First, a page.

Optional extras

Uncle at ABC Watch posts an item taking a passing sideswipe at retired American Anglican Bishop John Shelby Spong for misusing his clerical office to promote personal opinions arguably intrinsically inconsistent with Christian ministry . Uncle probably has a point, because as far as I can see Spong doesn’t actually believe in God. On the other hand, although this may be a revelation to Sydneysiders accustomed to the fundamentalist certainties of George Pell and the Jensens, clerical atheism may not be confined to Septic Tanks, as this (almost 20 year old) episode of Yes Prime Minister reminds us:

Sir Humphrey: “The Church is looking for a candidate to maintain the balance.”
Master of Baillie College: “What balance?”
Sir Humphrey: “Between those that believe in God and those that don’t.” …

Sir Humphrey: The Queen is inseparable from the Church of England.”
Jim Hacker: “And what about God?”
Sir Humphrey: I think he is what is called an optional extra.”

Actually, Uncle’s bitchslap at Spong is just a pretext to allow him to deliver a well-merited rebuke to High Court Justice Michael Kirby, who the other day weighed into the death penalty debate triggered by John Howard in the wake of the terrorism trial of Bali Bomber Amrozi.

Leaving aside substantive arguments about the merits or otherwise of execution of convicted terrorists, the main thing that concerns me about Kirby’s speech (and Oz opinion piece) is that it suggests His Honour regards the normal protocols about judicial freedom of speech as optional extras. High Court Chief Justice Murray Gleeson explained the rationale:

Judges are accorded a measure of respect, and weight is given to what they have to say, upon the faith of an understanding by the community that to be judicial is to be impartial. Judges, as citizens, have a right of free speech, and there may be circumstances in which they have a duty to speak out against what they regard as injustice. But to deploy judicial authority in support of a cause risks undermining the foundation upon which such authority rests.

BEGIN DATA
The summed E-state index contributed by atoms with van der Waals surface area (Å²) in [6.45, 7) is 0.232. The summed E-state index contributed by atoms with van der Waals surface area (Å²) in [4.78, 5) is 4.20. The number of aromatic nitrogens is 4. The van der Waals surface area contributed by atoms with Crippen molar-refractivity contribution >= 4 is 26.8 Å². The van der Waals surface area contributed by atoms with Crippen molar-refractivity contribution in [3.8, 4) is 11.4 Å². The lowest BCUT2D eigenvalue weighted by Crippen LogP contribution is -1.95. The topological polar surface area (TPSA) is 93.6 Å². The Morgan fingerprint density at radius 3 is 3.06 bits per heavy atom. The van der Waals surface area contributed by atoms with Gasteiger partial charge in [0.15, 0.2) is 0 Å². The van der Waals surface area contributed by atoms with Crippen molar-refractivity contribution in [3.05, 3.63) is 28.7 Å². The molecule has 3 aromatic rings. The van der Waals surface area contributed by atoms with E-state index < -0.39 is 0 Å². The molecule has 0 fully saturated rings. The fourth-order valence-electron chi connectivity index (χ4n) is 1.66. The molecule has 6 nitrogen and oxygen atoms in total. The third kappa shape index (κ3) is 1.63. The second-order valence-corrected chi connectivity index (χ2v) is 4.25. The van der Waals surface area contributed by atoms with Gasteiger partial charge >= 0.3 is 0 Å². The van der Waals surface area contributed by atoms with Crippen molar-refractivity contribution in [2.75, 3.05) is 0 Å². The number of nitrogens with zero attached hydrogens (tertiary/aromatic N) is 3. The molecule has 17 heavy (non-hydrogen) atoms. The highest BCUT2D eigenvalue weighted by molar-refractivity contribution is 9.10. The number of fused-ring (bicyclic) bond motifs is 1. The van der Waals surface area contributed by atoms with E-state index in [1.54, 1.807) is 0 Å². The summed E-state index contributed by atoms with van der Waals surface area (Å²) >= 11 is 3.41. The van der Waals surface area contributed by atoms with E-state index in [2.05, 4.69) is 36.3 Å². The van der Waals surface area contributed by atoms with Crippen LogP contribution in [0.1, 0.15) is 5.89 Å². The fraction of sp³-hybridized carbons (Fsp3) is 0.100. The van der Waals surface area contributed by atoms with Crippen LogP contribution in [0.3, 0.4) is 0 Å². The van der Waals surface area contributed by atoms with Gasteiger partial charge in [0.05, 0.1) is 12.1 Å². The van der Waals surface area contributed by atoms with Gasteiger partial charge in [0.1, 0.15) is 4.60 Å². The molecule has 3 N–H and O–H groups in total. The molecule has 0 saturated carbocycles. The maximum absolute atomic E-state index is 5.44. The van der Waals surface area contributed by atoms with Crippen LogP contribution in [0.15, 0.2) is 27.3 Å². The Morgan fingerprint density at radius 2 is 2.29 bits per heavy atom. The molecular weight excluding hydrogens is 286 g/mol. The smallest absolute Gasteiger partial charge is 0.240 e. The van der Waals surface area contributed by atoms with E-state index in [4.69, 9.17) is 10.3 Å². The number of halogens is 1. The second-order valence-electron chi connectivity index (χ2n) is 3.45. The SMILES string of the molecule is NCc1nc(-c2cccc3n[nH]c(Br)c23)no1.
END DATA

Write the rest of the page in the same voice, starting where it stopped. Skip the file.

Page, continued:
One of the ways in which the demands of impartiality and judicial free speech rights are conventionally reconciled is by voluntarily honouring a principle that a judge should normally refrain from commenting publicly on the merits of an issue that might conceivably arise before him/her for judicial determination at some time in the future. Although the political odds aren’t all that high, it can’t be regarded as entirely improbable that the death penalty, at least for terrorism, might one day be re-introduced in Australia. If that ever happens, Justice Kirby might well be called on to adjudicate on legal or even constitutional issues arising from a death penalty case. He should have kept his mouth shut.

About Ken Parish

Ken Parish is a legal academic, with research areas in public law (constitutional and administrative law), civil procedure and teaching & learning theory and practice. He has been a legal academic for almost 20 years. Before that he ran a legal practice in Darwin for 15 years and was a Member of the NT Legislative Assembly for almost 4 years in the early 1990s.
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Dave Ricardo
Dave Ricardo
2022 years ago

Ken, you are wrong. Kirby will retire from the High Court no later than May 19 2009, the date of his 70th birthday —

Scott Wickstein
2022 years ago